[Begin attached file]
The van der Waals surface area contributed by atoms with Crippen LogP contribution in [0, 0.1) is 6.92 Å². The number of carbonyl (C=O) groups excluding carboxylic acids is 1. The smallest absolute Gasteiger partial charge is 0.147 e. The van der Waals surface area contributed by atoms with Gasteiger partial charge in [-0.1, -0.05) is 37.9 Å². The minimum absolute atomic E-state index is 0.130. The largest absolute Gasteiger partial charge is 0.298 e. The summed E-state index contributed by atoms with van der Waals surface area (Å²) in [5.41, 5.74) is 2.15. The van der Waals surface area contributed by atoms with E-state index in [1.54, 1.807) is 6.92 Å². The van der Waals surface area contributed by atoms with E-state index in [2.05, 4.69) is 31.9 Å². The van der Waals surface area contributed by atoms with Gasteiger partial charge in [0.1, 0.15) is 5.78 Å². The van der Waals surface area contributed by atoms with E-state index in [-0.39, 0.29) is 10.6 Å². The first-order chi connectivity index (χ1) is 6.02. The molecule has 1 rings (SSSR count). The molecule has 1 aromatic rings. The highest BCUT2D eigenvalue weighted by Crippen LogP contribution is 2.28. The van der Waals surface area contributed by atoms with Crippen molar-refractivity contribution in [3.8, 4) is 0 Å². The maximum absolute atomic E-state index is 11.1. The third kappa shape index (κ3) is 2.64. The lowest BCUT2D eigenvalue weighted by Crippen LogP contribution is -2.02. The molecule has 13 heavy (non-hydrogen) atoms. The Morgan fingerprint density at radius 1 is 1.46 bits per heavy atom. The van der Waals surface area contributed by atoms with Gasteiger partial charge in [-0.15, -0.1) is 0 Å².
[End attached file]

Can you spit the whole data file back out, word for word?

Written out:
The van der Waals surface area contributed by atoms with Crippen LogP contribution in [0, 0.1) is 6.92 Å². The number of carbonyl (C=O) groups excluding carboxylic acids is 1. The smallest absolute Gasteiger partial charge is 0.147 e. The van der Waals surface area contributed by atoms with Gasteiger partial charge in [-0.1, -0.05) is 37.9 Å². The minimum absolute atomic E-state index is 0.130. The largest absolute Gasteiger partial charge is 0.298 e. The summed E-state index contributed by atoms with van der Waals surface area (Å²) in [5.41, 5.74) is 2.15. The van der Waals surface area contributed by atoms with E-state index in [1.54, 1.807) is 6.92 Å². The van der Waals surface area contributed by atoms with E-state index in [2.05, 4.69) is 31.9 Å². The van der Waals surface area contributed by atoms with Gasteiger partial charge in [0.1, 0.15) is 5.78 Å². The van der Waals surface area contributed by atoms with E-state index in [-0.39, 0.29) is 10.6 Å². The first-order chi connectivity index (χ1) is 6.02. The molecule has 1 rings (SSSR count). The molecule has 1 aromatic rings. The highest BCUT2D eigenvalue weighted by Crippen LogP contribution is 2.28. The van der Waals surface area contributed by atoms with Crippen molar-refractivity contribution in [3.8, 4) is 0 Å². The maximum absolute atomic E-state index is 11.1. The third kappa shape index (κ3) is 2.64. The lowest BCUT2D eigenvalue weighted by Crippen LogP contribution is -2.02. The molecule has 13 heavy (non-hydrogen) atoms. The Morgan fingerprint density at radius 1 is 1.46 bits per heavy atom. The van der Waals surface area contributed by atoms with Gasteiger partial charge in [-0.15, -0.1) is 0 Å².